Severe emotional distress can make you feel like you’ve been hit upside the head with a 2×4. Stunned and dazed for a moment, it might take you a moment to regain your bearings. If you are stuck repeatedly, or if the blow hits you just right, that “moment” can take days, months, or years.

Cool Texture by Ryan Houston

Cool Texture by Ryan Houston

Sports enthusiasts and ER personnel are frequent users of instant ice packs. These portable plastic packets are filled with a powdered chemical. Inside that is another pouch filled with a liquid chemical or water. When you squeeze and/or shake the packet, the inside pouch pops and the two chemicals react. As you are holding it, you can feel the reaction progress through the packet as it slowly turns completely cold.

Your brain can act the same way under extreme stress. Too much and Kapow!, your inner composure is burst, oozing into your surrounding grey matter. Soon, your synapses are cooled and your temperament is frozen into a mechanical and barely functioning tranquility. Your cognizance is in “Safe” mode.

As with an athlete, those who grieve run the risk of returning to life’s playing field too soon. Jobs, family, and friends may expect you to bounce back faster than you are ready. You, yourself, might be overly ambitious and presume you are prepared to get back in the game when you are far from it. Resuming strenuous, or even normal, activity before you are recuperated can be highly detrimental.

There is no pharmaceutical quick fix for a concussion — or grief. In reality, giving a brain injury patient certain analgesics can cause more harm than good. Aspirin or ibuprofen can thin the blood and exacerbate a brain bleed.  The best prescription is physical rest, mental relaxation, and time. Unfortunately, in the era of instant gratification, we are loathe to allot ourselves suitable amounts of any of them.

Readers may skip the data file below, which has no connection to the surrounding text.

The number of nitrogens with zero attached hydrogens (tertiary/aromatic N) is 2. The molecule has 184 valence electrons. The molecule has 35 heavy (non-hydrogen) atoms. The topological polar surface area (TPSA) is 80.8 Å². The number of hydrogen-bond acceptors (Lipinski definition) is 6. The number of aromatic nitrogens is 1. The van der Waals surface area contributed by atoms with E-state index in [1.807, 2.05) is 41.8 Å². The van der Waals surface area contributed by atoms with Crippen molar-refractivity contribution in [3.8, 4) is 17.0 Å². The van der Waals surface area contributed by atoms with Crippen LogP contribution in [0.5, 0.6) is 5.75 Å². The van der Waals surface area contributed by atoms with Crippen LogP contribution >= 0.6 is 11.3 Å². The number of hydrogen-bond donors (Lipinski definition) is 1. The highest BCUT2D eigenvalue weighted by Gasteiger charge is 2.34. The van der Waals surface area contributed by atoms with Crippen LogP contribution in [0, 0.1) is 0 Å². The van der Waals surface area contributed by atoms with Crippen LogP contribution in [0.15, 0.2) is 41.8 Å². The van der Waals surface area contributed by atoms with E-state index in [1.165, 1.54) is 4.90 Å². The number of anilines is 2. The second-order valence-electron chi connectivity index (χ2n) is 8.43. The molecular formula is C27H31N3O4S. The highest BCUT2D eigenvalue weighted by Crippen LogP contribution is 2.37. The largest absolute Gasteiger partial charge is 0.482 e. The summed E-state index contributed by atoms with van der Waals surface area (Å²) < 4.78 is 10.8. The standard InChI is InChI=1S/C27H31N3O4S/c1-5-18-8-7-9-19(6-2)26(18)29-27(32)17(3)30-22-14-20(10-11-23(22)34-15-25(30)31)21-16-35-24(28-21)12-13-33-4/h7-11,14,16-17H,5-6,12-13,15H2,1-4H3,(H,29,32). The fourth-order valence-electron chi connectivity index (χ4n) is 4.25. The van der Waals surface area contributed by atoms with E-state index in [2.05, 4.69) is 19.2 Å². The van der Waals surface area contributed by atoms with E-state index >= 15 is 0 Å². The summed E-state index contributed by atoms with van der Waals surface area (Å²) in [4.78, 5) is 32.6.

When my husband passed away, I was offered numerous agents to help me “cope:” one pill to help me sleep, another to boost my spirits, still another to help me get through the day. I declined them all.  I was wary of becoming dependent on any type of mood enhancer. More importantly, I didn’t want any agent to either dilute or dull the experienced trauma. To me, doing so would only delay the inevitable. I needed to experience the rawness – the full brunt of anguish – in order to get through it.

This is not to say that I always followed my own “sage advice”—far from it. I suppressed a lot of the grieving process, telling myself there were things that needed to get done, kids to take care of, other family and friends who needed to witness my composure so they could get on with their own lives. In my warped opinion, time was too precious and not worth the expense.

It's time to relax and unwind: Vinoth Chandar

It’s time to relax and unwind: Vinoth Chandar

Recently, I have had to go on short-term disability due to a persistent illness. I have to wonder: Is my body finally saying enough is enough and forcing me to slow down? Have I ever taken the time or done the work to truly rehabilitate? In the past few months, I have been able to experience quiet and search my soul, expand my creative writing, and enjoy more time with immediate and extended family.

If I had continued to be deemed physically fit, would I ever be emotionally well?